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by Daniel Dives

Her name was Penelope and she was the sort of female that stunned your eyes out or, if you didn’t succumb to her charm, would simply scratch them out. She had those classic features so many others fell for, wished for and most certainly dreamt of. No matter where she went, heads turned in awe and you’d hear flustered comments about her eyes, her stunning beauty and natural elegance. She was a famous model, currently on her way to one of the world’s largest shows and hopefully proving once more that she still had that winning edge. Fame in her trade was a merciless and fast-burning commodity.

She wanted to go out with a bang as a legend, not sizzle into obscurity and fill up the ranks of the long-forgotten and vilified. She looked to her left. Beside her sat Marge, a 46-year-old, unmarried woman who happened to be her manager and caretaker. Whatever had created the Universe had cruelly contrived to rob Marge of any attractive features, and whatever that ‘whatever’ was, it had done a damned good job of it. The end result could have easily passed through for one of Rodin’s earlier ‘Experiments with Falling Clay’.

Wherever Penelope went, Marge followed like a firmly attached shark sucker. Marge arranged everything: the bookings, the commercials, the flights, hotels, limousines, food, drinks, health checks, daily exercise and enough hours of sleep to stay ‘on top’.

Penelope looked at the seats across the aisle. Not one passenger was awake there, either. She repositioned herself. Being more of a night owl, she preferred to stay awake, something Marge would never allow. Marge wanted her to look good at all times of the day, no matter where they boarded planes, no matter what airport they arrived at.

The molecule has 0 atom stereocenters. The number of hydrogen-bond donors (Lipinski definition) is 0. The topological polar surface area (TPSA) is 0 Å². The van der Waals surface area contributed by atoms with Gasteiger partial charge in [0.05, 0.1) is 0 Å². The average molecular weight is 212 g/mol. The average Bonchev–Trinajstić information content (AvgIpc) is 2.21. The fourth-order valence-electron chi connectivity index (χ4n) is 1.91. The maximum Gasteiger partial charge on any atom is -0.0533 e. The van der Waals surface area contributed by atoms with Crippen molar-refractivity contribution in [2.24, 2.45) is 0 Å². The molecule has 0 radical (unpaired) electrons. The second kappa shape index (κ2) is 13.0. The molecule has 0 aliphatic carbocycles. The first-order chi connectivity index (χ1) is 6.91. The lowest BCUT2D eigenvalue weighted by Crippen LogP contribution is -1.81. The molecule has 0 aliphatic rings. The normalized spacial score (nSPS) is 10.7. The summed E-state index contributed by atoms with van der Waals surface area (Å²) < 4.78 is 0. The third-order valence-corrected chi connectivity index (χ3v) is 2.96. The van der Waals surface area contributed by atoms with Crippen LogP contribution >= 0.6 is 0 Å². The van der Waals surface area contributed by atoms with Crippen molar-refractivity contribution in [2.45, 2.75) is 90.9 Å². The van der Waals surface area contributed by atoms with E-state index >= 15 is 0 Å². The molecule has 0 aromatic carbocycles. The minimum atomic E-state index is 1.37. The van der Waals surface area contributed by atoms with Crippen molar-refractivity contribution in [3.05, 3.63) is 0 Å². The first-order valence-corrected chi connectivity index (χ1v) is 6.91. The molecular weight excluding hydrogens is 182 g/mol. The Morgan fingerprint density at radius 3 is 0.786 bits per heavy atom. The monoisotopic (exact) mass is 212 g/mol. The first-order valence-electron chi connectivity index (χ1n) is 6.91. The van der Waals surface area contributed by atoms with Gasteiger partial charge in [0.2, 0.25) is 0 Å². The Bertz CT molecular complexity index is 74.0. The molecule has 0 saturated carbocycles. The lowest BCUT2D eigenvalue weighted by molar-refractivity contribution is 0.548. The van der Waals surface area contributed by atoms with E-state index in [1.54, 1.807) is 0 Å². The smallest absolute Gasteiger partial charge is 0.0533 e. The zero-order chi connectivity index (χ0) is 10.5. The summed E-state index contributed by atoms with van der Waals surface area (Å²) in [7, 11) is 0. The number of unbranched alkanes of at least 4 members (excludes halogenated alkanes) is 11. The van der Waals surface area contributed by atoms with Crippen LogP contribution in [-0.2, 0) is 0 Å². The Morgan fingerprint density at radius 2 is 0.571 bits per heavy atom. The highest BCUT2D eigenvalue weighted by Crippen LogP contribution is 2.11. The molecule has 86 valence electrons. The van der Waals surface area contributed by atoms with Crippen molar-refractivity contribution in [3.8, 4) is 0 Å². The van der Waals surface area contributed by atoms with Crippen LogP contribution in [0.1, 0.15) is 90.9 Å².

Today had been particularly hectic, because their original flight, scheduled three days earlier, had been cancelled without prior notice and had sent Marge into one of her regular fits. The new flight schedule was so tight they would have no time to visit their hotel and freshen up once they arrived. They had no other option but to go straight to the city center to do the show.

Marge’s head had spun at the idea of jet-legging into the last and most important show of her life. She swallowed handfuls of aspirins and anti-depressants in an attempt to stay one step ahead of her pounding migraines and yet remaining on the verge of collapse. She lay back in her seat with her eyes closed, her grimly contorted face showing above one of those ridiculously thin and inadequate complimentary airline blankets. Exhausted and drifting away into sleep, Marge held the armrests of her chair so tightly that her knuckles shone white through her fairly dark skin.

Penelope closed her eyes, tried to wriggle her body into the most comfortable position possible and was ready and more than willing to sink deep into Orpheus’ waiting arms.

Nothing happened.

Nobody there.

Maybe he had an appointment with someone else?

Penelope kept her eyes closed and listened to the sounds of the airplane flying at a height of 37,000 feet. The gentle pressure shifts in her ears, the soft humming of the engines, the shiver that ran through the airplane every now and then whenever it hit an air ripple. It was all too familiar.

I need to walk around a little, stretch my legs, she thought. After three hours into a 14-hour flight, her body was beginning to feel stiff. She stretched her long and elegant legs out to loosen up her muscles and arched her back. She accidentally touched the door right in front of her. It opened up slightly. Curious, she leaned forward, but the dim light of the cabin helped very little. She pushed the door open some more and waited.